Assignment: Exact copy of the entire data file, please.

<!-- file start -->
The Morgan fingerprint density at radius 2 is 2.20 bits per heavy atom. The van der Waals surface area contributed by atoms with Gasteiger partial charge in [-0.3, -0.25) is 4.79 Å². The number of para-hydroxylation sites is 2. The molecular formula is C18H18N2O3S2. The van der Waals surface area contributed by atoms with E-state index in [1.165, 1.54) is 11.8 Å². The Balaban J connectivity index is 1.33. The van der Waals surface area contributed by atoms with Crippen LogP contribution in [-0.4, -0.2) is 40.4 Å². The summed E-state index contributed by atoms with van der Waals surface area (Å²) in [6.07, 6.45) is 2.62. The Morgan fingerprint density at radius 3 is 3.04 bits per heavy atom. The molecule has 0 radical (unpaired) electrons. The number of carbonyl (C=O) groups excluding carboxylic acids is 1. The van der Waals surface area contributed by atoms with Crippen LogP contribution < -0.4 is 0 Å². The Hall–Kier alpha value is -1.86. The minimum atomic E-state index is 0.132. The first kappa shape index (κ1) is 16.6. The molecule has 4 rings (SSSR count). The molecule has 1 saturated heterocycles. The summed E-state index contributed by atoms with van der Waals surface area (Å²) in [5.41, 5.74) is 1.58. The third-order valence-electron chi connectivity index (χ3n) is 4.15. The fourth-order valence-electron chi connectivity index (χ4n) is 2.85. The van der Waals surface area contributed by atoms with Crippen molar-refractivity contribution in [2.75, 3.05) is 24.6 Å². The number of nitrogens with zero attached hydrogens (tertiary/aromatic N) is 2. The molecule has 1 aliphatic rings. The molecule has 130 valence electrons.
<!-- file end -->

The Morgan fingerprint density at radius 2 is 2.20 bits per heavy atom. The van der Waals surface area contributed by atoms with Gasteiger partial charge in [-0.3, -0.25) is 4.79 Å². The number of para-hydroxylation sites is 2. The molecular formula is C18H18N2O3S2. The van der Waals surface area contributed by atoms with E-state index in [1.165, 1.54) is 11.8 Å². The Balaban J connectivity index is 1.33. The van der Waals surface area contributed by atoms with Crippen LogP contribution in [-0.4, -0.2) is 40.4 Å². The summed E-state index contributed by atoms with van der Waals surface area (Å²) in [6.07, 6.45) is 2.62. The Morgan fingerprint density at radius 3 is 3.04 bits per heavy atom. The molecule has 0 radical (unpaired) electrons. The number of carbonyl (C=O) groups excluding carboxylic acids is 1. The van der Waals surface area contributed by atoms with Crippen LogP contribution < -0.4 is 0 Å². The Hall–Kier alpha value is -1.86. The minimum atomic E-state index is 0.132. The first kappa shape index (κ1) is 16.6. The molecule has 4 rings (SSSR count). The molecule has 1 saturated heterocycles. The summed E-state index contributed by atoms with van der Waals surface area (Å²) in [5.41, 5.74) is 1.58. The third-order valence-electron chi connectivity index (χ3n) is 4.15. The fourth-order valence-electron chi connectivity index (χ4n) is 2.85. The van der Waals surface area contributed by atoms with Crippen molar-refractivity contribution in [2.75, 3.05) is 24.6 Å². The number of nitrogens with zero attached hydrogens (tertiary/aromatic N) is 2. The molecule has 1 aliphatic rings. The molecule has 130 valence electrons.